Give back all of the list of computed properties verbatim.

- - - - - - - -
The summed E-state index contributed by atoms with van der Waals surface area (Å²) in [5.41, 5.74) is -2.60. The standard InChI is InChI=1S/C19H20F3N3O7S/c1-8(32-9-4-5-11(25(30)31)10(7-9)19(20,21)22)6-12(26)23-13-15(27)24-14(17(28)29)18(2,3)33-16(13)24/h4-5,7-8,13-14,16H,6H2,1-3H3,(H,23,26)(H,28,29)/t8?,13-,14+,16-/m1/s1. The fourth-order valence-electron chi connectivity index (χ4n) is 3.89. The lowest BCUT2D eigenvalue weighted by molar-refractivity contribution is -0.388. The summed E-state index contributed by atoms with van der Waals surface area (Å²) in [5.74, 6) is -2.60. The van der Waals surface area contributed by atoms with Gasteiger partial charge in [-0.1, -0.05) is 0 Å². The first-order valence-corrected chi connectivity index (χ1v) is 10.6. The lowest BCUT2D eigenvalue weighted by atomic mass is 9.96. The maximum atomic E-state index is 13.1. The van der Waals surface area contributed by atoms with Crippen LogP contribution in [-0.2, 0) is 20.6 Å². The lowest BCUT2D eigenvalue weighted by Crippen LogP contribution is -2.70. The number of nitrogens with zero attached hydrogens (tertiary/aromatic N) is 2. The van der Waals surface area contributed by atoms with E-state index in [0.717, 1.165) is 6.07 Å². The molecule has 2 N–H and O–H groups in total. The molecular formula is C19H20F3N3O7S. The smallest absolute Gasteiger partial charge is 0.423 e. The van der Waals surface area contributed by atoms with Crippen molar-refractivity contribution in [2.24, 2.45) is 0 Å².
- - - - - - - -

The summed E-state index contributed by atoms with van der Waals surface area (Å²) in [5.41, 5.74) is -2.60. The standard InChI is InChI=1S/C19H20F3N3O7S/c1-8(32-9-4-5-11(25(30)31)10(7-9)19(20,21)22)6-12(26)23-13-15(27)24-14(17(28)29)18(2,3)33-16(13)24/h4-5,7-8,13-14,16H,6H2,1-3H3,(H,23,26)(H,28,29)/t8?,13-,14+,16-/m1/s1. The fourth-order valence-electron chi connectivity index (χ4n) is 3.89. The lowest BCUT2D eigenvalue weighted by molar-refractivity contribution is -0.388. The summed E-state index contributed by atoms with van der Waals surface area (Å²) in [5.74, 6) is -2.60. The van der Waals surface area contributed by atoms with Gasteiger partial charge in [-0.1, -0.05) is 0 Å². The first-order valence-corrected chi connectivity index (χ1v) is 10.6. The lowest BCUT2D eigenvalue weighted by atomic mass is 9.96. The maximum atomic E-state index is 13.1. The van der Waals surface area contributed by atoms with Crippen LogP contribution in [-0.2, 0) is 20.6 Å². The lowest BCUT2D eigenvalue weighted by Crippen LogP contribution is -2.70. The number of nitrogens with zero attached hydrogens (tertiary/aromatic N) is 2. The van der Waals surface area contributed by atoms with E-state index in [0.717, 1.165) is 6.07 Å². The molecule has 2 N–H and O–H groups in total. The molecular formula is C19H20F3N3O7S. The smallest absolute Gasteiger partial charge is 0.423 e. The van der Waals surface area contributed by atoms with Crippen molar-refractivity contribution in [2.24, 2.45) is 0 Å².